We are all aware of the importance of using questions in business meetings and focus groups to gather data, but we also can use them as valuable tools in the context of sales and product training. Probing questions give trainees the opportunity to delve into the subject matter and deepen their comprehension of the key concepts and ideas.

Types of Questions Most Commonly Used in Training


A clarification question requires a simple fact-based response. Its sole purpose is to clarify whether the learner understands the concept, and if they need more information in order to fully comprehend the subject matter.


A recommendation probing question involves a certain degree of persuasion. You are trying to point the learner’s response in a specific direction. An example of a recommendation question would be: “Do you think that a different tool would have worked better?”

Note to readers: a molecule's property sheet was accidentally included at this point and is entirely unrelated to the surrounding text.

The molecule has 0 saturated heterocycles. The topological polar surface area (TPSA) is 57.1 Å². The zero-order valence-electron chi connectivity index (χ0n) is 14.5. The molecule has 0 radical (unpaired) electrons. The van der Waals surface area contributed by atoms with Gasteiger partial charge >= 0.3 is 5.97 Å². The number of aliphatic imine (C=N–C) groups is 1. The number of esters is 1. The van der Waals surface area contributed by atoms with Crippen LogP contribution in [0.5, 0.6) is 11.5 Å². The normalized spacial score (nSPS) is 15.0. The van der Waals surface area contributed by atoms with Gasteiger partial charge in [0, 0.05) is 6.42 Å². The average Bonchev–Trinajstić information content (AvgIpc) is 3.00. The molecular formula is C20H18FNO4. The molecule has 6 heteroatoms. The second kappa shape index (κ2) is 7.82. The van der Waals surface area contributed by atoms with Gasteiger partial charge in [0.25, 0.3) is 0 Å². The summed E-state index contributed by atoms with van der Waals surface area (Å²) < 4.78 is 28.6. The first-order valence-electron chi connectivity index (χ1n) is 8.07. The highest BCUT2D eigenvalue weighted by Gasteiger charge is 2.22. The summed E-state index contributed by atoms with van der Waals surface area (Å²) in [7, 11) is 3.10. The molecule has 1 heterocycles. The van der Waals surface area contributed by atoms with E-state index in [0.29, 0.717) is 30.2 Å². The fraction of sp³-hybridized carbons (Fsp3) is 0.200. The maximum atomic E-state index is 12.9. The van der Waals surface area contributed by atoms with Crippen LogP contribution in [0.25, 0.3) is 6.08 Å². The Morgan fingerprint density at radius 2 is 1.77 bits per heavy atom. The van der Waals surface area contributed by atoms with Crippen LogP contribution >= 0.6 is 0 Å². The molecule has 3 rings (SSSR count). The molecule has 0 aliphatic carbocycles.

An example question is ideally suited for responses that may be vague or confusing. For example, if a learner provides an answer that does not contain enough detail, you can ask “Can you give me a specific example?” Their answer will give you a clear indication of whether or not they actually comprehend the subject matter.


Extension is a variation of the example question. In the case of extension questions, learners are encouraged to elaborate on a response by providing supporting evidence, or a reason why, they gave the original answer. “Can you tell me why you think the process is flawed?” is an example of an extension question.
Questions and quizzes are excellent indicators of the overall success of the training and the retention and comprehension of the material by the learner. Is it possible to leverage questions in online training and eLearning programs to ensure the same levels of understanding by learners?
In the next TechScholar blog we will be discussing how questions can be utilized online to measure the effectiveness of the training and evaluate learner comprehension and retention.
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